Well, and so the story goes, that all the chicks alone do gather on the dancefloor, some with their boyfriends or whatsoever which necessarly renders an area where all the guys would amass. Yo, yo, I wanna hear you say: “German stag-brodahood in da House – only!”
It was a dense, intense and allover great trip, clearly business but including the best what India has to offer for the sightseeing part. We arrived in Delhi on Saturday morning directly after a convenient 7 hours flight straight from Munich. “We” in this case were Stephan Roppel who is in charge for corporate strategy at the Verlagsgruppe Georg von Holtzbrinck and Andreas von Buchwaldt, Partner at OC&C Strategy Consultants and myself.
Somehow I thought I’ll make a close real-time photo documentation out of the whole trip. See the entire set here on my Flickr account.
Sunday we headed toward the most beutiful building which all of us three had ever seen. The Taj Mahal in Agra. Monday we had meetings in Delhi, where Tobias Schulz-Isenbeck joined who is the Head of M&A at Holtzbrinck, here on the pic with Ravi Singh, CEO of Macmillan Publishing Services.
Tuesday in my favourite Indian city Bombay (Mumbai) at the Arabian Sea.
Wednesday and Thursday, we had further appointsments and good discussions in Bangalore. In the evening on Wednesday, before Tobias had to leave for Germany, I took him around MG Road and here on Brigade Road, the “5th Avenue of Bangalore”:
(I can assure that he was the only one with a tie during our walk :-) Obviously, I have a hard time substantially discussing here what the trip was about. What I can say is that Holtzbrinck, although deliberately quite unknown by its brand, holds significant stakes in publishing companies around the world and is already through Macmillan, hence Macmillan India employing 3,000 plus people, strongly established in this great country on the subcontinent. And the opportunities seem extremly exciting, given the current market dynamics. I will be more than happy to share more in case things have materialized here on my blog some weeks and months ahead.
One funny thing to mention, related to group dynamics when three to four guys hang out so closely knit on such a trip: We started giving each other alias names and we started to address each other like that. And it goes like that: Stephan’s pseudonym has been for some time already “First Admiral” (=”Großadmiral”), Andreas von Buchwaldt was “The Baron”, Tobias Schulz-Isenbeck became “The Senator” and myself war “The Sir”. Silly, isn’t it, was 40 degrees of heat do to your brain … :-)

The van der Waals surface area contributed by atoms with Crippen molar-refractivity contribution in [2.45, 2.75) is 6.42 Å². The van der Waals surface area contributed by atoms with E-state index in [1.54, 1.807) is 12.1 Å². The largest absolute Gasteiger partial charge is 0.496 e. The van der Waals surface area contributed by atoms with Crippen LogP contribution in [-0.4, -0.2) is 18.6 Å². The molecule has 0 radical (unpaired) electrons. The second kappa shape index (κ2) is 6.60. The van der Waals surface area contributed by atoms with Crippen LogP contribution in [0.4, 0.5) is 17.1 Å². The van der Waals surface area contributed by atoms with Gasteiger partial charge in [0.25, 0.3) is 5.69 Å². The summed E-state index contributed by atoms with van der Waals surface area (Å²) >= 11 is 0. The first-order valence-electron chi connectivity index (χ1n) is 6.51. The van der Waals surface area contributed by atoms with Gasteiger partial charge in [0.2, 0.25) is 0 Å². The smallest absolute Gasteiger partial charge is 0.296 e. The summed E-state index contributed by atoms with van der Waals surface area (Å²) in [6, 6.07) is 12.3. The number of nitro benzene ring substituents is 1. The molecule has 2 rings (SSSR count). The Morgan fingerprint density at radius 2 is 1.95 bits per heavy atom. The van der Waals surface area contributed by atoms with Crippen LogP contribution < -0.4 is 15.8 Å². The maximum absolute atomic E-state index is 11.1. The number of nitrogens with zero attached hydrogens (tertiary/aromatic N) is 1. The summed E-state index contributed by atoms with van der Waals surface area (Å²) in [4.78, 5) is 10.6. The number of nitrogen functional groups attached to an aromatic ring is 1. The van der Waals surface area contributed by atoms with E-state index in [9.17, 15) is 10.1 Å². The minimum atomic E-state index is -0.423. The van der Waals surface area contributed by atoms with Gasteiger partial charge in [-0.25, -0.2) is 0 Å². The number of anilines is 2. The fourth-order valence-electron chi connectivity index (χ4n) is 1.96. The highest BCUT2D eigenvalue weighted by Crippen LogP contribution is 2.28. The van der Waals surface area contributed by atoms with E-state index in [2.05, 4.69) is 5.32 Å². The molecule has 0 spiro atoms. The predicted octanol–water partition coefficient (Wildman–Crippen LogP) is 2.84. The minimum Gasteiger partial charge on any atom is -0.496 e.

Yesterday night, I went with Stephan for farewell to “Tuscsan Verge”, on daytime a boutique and at nighttime a club with Thursdays the “Hip Hop”-event where all the Bangalore gangsta rappers hang around. Hence, on the last day of the trip we finally found where we belong. See here “German Brainpower in da House”:
Finally the time to write a few lines from the magnificient Hilton Trident Hotel in Gurgaon after three very dense, intense but even more fulfilling days. (All the pictures so far and all more coming up can be found here in my Flickr-Set.)
Before we deep-dived into work, Stephan Roppel (Holtzbrinck Publishers), Andreas von Buchwaldt (OC&C Strategy Consultants) and I arrived after an overnight nonstop flight from Munich in Delhi on Satuday morning.
It was our all first time to Delhi and we we, well, overwhelmed by the heat at around 43° C. We went to as much as we could in one day as possible.
Here the Palace of the President of India:
Yesterday, Sunday, we took the train to Agra to see the most beautiful building I have ever seen so far: The Taj Mahal.
And it looks even differently at sunset:
Today then the not less dense and intense working week with our series of meeting began and we just finsished half an hour back with dinner at the hotel where Tobias Schulz-Isenbeck (Holtzbrinck Publishers) joined. Big thanks to Ravi Singh, CEO of Macmillan Publishing Services (MPS) for hosting us and sharing with us really the best what India has to offer.